For a lot of people I suspect the idea of pub theatre conjures up some dismaying images. Stuffy, noisy rooms with cramped seating; dram with plenty of am. But that’s rarely if ever true these days.
London’s pub theatre scene is incredibly rich. The capital is blessed with some truly great venues. Islington’s pioneering King’s Head is still warmly regarded despite the death of founder Dan Crawford. West London’s Finborough continually stages exciting and unexpected work, and is currently running a season of rediscovered dramatic gems.
One of the best is undoubtedly Battersea’s Theatre 503, recently rhapsodized about by the Guardian’s Lyn Gardner as “arguably the most important theatre in Britain today.” While that might be pushing it, it’s still a great space. A nicely-laid out studio above the Latchemere pub, it specializes in new writing and discovering new voices.
Their current show may be by a more established writer, Irish playwright Owen MacCafferty, but the nature of the material – a spare and striking monologue about grief and alcoholism was unlikely to find a home in a larger venue.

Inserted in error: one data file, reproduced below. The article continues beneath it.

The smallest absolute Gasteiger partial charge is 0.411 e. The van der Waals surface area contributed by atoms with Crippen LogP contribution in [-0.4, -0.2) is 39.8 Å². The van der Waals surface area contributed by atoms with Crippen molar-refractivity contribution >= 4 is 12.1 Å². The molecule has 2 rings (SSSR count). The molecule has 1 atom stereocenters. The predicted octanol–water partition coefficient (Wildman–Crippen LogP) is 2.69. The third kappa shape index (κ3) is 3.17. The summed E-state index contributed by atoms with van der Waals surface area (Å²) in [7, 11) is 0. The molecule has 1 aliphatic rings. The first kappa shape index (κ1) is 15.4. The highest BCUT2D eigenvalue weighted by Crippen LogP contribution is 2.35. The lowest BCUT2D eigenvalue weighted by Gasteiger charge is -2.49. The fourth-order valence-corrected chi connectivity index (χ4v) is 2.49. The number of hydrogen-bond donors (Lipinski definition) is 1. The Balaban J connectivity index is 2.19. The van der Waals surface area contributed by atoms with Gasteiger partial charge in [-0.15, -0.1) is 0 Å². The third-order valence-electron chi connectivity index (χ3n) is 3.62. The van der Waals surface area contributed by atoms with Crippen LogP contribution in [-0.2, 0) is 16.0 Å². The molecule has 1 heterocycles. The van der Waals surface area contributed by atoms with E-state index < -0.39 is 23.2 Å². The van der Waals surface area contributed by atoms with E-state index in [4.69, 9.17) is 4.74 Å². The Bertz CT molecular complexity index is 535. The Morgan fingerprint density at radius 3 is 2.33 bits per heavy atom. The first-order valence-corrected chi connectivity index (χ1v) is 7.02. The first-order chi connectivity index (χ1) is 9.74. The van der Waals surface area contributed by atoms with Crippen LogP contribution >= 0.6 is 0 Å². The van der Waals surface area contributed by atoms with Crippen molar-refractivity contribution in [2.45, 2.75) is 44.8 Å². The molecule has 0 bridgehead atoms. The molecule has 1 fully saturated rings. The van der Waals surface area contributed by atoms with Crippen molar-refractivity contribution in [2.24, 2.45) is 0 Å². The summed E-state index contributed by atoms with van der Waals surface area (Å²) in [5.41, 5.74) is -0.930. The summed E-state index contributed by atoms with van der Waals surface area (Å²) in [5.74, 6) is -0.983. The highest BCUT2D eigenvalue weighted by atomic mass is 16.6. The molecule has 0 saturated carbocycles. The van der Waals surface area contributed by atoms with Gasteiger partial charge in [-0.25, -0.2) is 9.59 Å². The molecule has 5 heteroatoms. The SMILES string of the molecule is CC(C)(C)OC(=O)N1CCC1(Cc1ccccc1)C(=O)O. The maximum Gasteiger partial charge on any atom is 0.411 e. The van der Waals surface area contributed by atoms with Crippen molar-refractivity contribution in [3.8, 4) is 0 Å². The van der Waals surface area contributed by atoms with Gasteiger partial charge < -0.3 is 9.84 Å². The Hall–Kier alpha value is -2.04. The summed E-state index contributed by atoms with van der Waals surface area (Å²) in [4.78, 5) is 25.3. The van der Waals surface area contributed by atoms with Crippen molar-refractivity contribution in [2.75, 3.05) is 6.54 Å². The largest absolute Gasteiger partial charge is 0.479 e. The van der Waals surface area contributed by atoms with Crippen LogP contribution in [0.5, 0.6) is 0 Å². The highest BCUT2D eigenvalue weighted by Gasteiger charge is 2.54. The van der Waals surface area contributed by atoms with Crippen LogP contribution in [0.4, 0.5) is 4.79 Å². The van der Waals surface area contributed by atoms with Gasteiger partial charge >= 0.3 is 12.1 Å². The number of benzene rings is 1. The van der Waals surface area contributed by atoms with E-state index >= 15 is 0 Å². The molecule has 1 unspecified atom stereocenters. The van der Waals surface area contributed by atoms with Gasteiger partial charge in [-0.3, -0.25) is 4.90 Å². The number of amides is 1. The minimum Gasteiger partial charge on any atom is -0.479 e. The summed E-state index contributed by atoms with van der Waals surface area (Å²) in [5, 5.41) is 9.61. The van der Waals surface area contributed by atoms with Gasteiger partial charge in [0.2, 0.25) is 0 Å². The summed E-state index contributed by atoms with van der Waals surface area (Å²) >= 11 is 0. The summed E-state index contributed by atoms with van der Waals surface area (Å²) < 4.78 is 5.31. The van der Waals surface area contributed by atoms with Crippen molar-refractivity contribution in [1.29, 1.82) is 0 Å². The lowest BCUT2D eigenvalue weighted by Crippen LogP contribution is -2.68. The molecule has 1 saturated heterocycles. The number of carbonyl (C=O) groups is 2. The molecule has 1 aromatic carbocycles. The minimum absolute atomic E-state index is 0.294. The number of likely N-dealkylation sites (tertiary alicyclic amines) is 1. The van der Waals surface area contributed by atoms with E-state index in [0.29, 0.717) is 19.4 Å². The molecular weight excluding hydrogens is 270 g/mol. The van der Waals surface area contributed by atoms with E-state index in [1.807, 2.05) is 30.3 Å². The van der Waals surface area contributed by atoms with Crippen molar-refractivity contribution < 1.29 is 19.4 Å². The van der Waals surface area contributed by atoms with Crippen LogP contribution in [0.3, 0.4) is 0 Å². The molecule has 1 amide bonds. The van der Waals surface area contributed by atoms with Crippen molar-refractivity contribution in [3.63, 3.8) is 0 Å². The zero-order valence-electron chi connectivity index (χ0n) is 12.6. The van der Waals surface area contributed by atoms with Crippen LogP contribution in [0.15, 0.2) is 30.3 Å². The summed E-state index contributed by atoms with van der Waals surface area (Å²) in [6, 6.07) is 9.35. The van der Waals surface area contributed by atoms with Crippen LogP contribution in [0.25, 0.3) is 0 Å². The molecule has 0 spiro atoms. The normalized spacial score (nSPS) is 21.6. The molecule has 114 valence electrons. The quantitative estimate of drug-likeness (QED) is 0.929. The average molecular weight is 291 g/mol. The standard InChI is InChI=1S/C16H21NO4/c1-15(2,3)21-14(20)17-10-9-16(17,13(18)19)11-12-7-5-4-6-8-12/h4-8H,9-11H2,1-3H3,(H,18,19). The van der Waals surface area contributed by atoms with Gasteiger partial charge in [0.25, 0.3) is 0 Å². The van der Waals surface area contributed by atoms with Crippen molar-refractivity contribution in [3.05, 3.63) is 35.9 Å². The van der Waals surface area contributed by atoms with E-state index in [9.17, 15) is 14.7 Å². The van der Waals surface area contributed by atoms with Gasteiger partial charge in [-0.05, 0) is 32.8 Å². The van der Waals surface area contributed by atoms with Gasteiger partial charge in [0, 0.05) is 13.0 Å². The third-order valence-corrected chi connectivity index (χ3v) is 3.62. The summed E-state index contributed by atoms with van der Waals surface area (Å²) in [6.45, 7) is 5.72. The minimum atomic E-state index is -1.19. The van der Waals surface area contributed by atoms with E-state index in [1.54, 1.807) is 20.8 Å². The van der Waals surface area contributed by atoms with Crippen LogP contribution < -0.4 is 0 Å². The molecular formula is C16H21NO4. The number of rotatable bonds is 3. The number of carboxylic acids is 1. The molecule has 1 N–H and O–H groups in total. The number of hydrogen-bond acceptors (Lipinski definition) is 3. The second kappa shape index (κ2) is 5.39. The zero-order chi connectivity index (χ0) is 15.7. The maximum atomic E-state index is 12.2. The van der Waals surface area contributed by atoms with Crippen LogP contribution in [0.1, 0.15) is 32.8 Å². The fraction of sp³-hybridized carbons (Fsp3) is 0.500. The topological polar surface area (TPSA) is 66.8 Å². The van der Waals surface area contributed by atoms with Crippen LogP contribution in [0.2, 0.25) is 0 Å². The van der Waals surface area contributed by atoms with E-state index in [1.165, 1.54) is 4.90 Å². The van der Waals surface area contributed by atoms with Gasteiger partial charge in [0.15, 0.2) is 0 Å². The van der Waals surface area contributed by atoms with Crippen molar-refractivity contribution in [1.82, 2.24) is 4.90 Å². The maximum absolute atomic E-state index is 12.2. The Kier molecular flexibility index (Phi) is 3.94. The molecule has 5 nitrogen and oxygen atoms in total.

As you enter the theatre, actor Patrick O’Kane is already onstage, slumped on a bench, seemingly dozing, a bottle at his feet. With his slurred speech and drunkard’s gait, he initially appears the kind of man you’d hate to be sat next to on a train or bus. A talkative drunk, keen to share his story with anyone who’ll listen. But, thanks to the combined talents of McCafferty and O’Kane, this isn’t a problem, you want to know where his story is going, even though you know from the start it can’t be anywhere good.
O’Kane plays an alcoholic locked in one-sided conversation with his recently deceased dad, reliving his memories of the people he’s lost: the mother who walked out on him when he was a child, the wife with whom he shared a bitter, booze-fuelled marriage.
McCafferty’s play is a powerful and compelling piece of writing where the lulls and pauses mean as much as the sometimes rambling narrative. And O’Kane (fresh from a successful run in A Whistle In The Dark at the Tricycle) milks the music from every sentence.
You may see his tragic revelation coming a mile off, but it still hits you hard when it arrives and this is once again down to O’Kane’s superb performance, pitching into as raw a portrayal of grief as you’re likely to see on the stage. Cold Comfort offers few new insights into the nature of loss or lure of the bottle, and its extremely bleak but for all that it’s still an experience very worth having at a theatre very worth visting.